Linfield star Bastien Hery has revealed he considered walking away from football after a difficult spell in England.
ut an escape route to the Republic of Ireland and then on to Belfast allowed the 28-year-old Frenchman to finally fulfil a lifetime ambition by playing in the Champions League with Linfield last year.
It was a crowning achievement for a player whose career started off with Paris Saint-Germain in his native city, then took him to Sheffield Wednesday, Rochdale, Carlisle United and Accrington Stanley, where his progress stalled.
A spell in the League of Ireland with Limerick and Waterford revived his career before he followed Pat Fenlon from Waterford to Windsor Park, where he won the Danske Bank Premiership last season.
"Accrington was very hard for me mentally," Hery says.
"I was feeling good and doing well, but I was not playing games and in January the manager just said to me, 'It's not working' and we worked something out.
"My partner at the time was pregnant so it was tough, so the biggest fear for me was how I was going to provide for my baby.
"What drives me is my daughter, who lives with her mum in France, everything I do is for her. It was tough.
"I don't know what I would have done had I stopped playing football, but that's how it is, you go here, you play, you go there, you don't play.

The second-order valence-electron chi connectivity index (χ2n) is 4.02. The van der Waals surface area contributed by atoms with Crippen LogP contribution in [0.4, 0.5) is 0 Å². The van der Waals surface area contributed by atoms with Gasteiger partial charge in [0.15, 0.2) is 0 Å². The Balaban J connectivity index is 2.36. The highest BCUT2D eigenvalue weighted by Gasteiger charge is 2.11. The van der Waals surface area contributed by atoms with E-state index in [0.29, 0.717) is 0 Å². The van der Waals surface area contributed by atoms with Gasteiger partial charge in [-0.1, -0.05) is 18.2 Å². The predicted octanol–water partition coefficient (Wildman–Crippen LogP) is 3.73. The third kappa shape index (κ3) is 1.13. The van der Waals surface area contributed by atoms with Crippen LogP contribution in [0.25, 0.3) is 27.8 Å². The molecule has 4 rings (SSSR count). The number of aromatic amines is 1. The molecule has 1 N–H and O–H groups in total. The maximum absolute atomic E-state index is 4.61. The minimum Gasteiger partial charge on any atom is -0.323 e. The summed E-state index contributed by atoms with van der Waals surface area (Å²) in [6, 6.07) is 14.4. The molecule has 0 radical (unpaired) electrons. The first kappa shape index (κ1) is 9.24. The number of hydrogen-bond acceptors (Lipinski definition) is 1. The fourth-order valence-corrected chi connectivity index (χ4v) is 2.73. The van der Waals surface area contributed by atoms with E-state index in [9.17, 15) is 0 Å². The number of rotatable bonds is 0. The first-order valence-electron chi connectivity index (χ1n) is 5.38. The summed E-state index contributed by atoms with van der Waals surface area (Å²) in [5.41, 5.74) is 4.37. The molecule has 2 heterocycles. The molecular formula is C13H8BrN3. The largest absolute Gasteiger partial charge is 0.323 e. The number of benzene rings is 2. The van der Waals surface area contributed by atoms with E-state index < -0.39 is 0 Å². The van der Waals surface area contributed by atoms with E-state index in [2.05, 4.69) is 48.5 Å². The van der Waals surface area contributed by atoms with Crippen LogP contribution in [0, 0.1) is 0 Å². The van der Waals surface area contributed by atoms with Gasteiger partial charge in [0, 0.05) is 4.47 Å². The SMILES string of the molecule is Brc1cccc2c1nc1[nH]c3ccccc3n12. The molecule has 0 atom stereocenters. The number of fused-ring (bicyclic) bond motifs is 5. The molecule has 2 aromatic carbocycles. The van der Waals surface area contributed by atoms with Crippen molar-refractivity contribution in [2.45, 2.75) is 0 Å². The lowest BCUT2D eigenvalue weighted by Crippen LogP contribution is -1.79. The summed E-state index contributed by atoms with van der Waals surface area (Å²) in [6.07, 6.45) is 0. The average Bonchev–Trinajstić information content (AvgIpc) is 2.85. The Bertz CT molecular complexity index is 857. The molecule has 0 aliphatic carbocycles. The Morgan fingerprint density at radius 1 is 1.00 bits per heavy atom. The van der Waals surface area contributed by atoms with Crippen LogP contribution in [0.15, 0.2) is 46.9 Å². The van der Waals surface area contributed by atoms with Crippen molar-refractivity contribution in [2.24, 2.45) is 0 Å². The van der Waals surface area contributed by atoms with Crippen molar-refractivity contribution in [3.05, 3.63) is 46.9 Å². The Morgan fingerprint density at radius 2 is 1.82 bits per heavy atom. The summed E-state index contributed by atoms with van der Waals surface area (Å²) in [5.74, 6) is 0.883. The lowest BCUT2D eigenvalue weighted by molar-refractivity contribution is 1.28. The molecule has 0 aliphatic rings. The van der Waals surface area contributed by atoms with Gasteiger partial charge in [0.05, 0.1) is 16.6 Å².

"Accrington was really hard and I was nearly ready to quit football, so I thought I needed a fresh start.
"I didn't know anything about football in Ireland, but I just went (to Limerick). I heard the top four teams in Ireland played in Europe and that for me was the attraction.
"I was ready to wait to play in Europe, you can't expect it to happen immediately, and I was really enjoying my football in Ireland. I really enjoyed it.
"Waterford got promoted, and I went for them. We had a really successful season that year, we qualified for Europe, but we weren't allowed to play (having reformed in 2016, Waterford did not pass the three-year standard for 'new' clubs).
"Then the Linfield move was really quick. I think we found out in March that we would not play in Europe, by June Pat (Fenlon) rang me to ask if I would be interested in coming to Linfield and play in Europe.
"I said, 'Yes, of course' because I was gutted we couldn't play in Europe with Waterford so I came up here. It happened really quickly.
"My first game was at home against Rosenborg in the Champions League, my debut, and I was so happy to play and also because I did well. I was disappointed with the result but Rosenborg are a big club.
"If someone had said when I was a boy growing up in Paris that I would play Rosenborg in the Champions League for a team from Belfast, I would not have believed it!
"The European run was unbelievable, all the games in the campaign were incredible. We were so together and so up for it, travelling together, staying together, you make it good for each other."
Unfortunately for Linfield, this year's European run began brightly but hit the buffers against Floriana of Malta last week, a loss that caused Hery a sleepless night.